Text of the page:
Inuit gov in Atlantic Canada warns of possible contamination in wildlife

“The Nunatsiavut Government is asking beneficiaries to consider this uncertainty in their harvesting decisions this summer,” the government said in a statement on Thursday. (Holly Andersen/CBC)

The government in Nunatsiavut, the Inuit region of Labrador in Atlantic Canada, is warning of possible wildlife contamination in their region as the result of a 2020 diesel spill.

The spill happened in Kaipokok Bay near the community of Postville.

In a news release on Thursday, the Nunatsiavut Government said the pandemic had delayed complete analysis but that partial results had found elevated levels of some diesel-related compounds in pigeon (black guillemot) eggs that had been harvested in Postville in 2020 and 2021, and near the community of Nain in 2021.

The government stressed it’s not known whether these results were the result of the spill, are present in other communities as well or whether it would have any impact on human health.

Reached on Friday, the Environmental Assessment department of the Nunatsiavut Government said they didn’t have any confirmed information on the source of the 2020 spill or how much diesel was released.

Testing ongoing 

The Nunatsiavut Government said testing was ongoing and they were working to expand testing to other communities and species.

“The Nunatsiavut Government is currently in communication with Health Canada to understand the potential significance of these results in terms of consumption and human health,” the government said. “Testing is also ongoing to confirm the results, as well as for levels in eggs for saddlers (Great black-backed gull) and ducks (Common eider) and in adult birds for ducks and pigeons.”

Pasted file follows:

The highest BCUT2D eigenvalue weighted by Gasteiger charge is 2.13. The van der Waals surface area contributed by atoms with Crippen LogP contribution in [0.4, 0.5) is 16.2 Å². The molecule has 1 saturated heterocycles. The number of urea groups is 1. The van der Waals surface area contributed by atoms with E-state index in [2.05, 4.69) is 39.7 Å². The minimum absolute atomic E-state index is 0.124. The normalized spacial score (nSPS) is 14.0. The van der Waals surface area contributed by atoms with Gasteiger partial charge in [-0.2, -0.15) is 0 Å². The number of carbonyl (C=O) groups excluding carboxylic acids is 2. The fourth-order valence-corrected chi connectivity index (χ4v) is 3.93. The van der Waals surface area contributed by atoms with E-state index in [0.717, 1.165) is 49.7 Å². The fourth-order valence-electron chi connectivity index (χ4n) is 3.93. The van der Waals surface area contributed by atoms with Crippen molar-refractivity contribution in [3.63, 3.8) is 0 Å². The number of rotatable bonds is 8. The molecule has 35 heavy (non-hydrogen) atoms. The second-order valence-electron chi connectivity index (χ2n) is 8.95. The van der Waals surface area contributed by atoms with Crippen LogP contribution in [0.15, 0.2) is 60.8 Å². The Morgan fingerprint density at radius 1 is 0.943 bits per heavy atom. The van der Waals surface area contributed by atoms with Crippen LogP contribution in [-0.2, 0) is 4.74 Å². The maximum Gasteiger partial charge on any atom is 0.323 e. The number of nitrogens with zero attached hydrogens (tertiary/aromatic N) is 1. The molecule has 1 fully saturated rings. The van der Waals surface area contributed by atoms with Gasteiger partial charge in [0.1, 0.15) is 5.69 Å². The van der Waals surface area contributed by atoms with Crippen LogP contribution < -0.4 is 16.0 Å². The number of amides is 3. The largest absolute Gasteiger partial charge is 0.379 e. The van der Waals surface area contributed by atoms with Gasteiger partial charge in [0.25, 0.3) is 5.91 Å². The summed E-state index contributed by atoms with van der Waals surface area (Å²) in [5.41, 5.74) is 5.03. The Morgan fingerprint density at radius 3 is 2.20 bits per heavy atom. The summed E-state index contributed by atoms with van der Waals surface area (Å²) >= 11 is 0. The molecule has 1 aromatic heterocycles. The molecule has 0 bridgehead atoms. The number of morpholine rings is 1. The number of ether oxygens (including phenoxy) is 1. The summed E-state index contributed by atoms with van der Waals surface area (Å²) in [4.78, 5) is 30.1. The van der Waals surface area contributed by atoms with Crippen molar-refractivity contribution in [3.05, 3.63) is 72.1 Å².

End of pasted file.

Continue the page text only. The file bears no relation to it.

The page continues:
The lack of full analysis means the government is unable to give beneficiaries guidance on consuming country food at this time, it said, but added it would give more information as further analysis are completed.

“The Nunatsiavut Government is asking beneficiaries to consider this uncertainty in their harvesting decisions this summer,” the government said.

Write to Eilís Quinn at eilis.quinn(at) 

Related stories from around the North: 

Canada: City in Arctic Canada says historical fuel spill likely source of drinking water contamination, CBC News

Finland: Citizens’ initiative prompts Finnish lawmakers to consider microplastics ban, Yle News

Greenland: Greenland accedes to UN treaty against mercury pollution, Eye on the Arctic

Sweden: Swedish raft made from trash draws attention to plastic pollution, Radio Sweden

United States: Climate change is worsening water scarcity in rural Alaska says study, Eye on the Arctic

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